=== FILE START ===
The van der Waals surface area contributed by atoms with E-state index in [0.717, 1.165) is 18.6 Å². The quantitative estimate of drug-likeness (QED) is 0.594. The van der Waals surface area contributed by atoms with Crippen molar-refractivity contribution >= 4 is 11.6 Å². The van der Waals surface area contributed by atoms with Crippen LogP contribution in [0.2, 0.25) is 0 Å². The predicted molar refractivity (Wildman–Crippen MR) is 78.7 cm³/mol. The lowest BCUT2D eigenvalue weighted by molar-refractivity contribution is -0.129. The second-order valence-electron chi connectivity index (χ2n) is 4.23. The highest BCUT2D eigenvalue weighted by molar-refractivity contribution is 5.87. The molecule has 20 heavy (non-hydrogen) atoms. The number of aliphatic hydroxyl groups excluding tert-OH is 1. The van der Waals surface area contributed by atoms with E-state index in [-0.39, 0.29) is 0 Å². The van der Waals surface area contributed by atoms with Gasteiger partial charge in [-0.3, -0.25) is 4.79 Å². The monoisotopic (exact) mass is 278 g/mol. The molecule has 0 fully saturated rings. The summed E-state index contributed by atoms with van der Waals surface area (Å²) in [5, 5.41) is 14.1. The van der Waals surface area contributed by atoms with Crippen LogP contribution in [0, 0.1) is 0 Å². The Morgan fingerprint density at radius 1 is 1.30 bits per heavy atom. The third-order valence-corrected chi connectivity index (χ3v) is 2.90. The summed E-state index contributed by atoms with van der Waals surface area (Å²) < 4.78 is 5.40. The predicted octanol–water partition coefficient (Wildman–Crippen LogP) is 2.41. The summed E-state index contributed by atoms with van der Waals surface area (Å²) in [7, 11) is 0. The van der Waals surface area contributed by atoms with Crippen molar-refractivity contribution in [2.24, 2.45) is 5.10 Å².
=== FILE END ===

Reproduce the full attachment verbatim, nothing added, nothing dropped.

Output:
The van der Waals surface area contributed by atoms with E-state index in [0.717, 1.165) is 18.6 Å². The quantitative estimate of drug-likeness (QED) is 0.594. The van der Waals surface area contributed by atoms with Crippen molar-refractivity contribution >= 4 is 11.6 Å². The van der Waals surface area contributed by atoms with Crippen LogP contribution in [0.2, 0.25) is 0 Å². The predicted molar refractivity (Wildman–Crippen MR) is 78.7 cm³/mol. The lowest BCUT2D eigenvalue weighted by molar-refractivity contribution is -0.129. The second-order valence-electron chi connectivity index (χ2n) is 4.23. The highest BCUT2D eigenvalue weighted by molar-refractivity contribution is 5.87. The molecule has 20 heavy (non-hydrogen) atoms. The number of aliphatic hydroxyl groups excluding tert-OH is 1. The van der Waals surface area contributed by atoms with E-state index in [-0.39, 0.29) is 0 Å². The van der Waals surface area contributed by atoms with Gasteiger partial charge in [-0.3, -0.25) is 4.79 Å². The monoisotopic (exact) mass is 278 g/mol. The molecule has 0 fully saturated rings. The summed E-state index contributed by atoms with van der Waals surface area (Å²) in [5, 5.41) is 14.1. The van der Waals surface area contributed by atoms with Crippen LogP contribution in [0, 0.1) is 0 Å². The Morgan fingerprint density at radius 1 is 1.30 bits per heavy atom. The third-order valence-corrected chi connectivity index (χ3v) is 2.90. The summed E-state index contributed by atoms with van der Waals surface area (Å²) < 4.78 is 5.40. The predicted octanol–water partition coefficient (Wildman–Crippen LogP) is 2.41. The summed E-state index contributed by atoms with van der Waals surface area (Å²) in [7, 11) is 0. The van der Waals surface area contributed by atoms with Crippen molar-refractivity contribution in [2.24, 2.45) is 5.10 Å².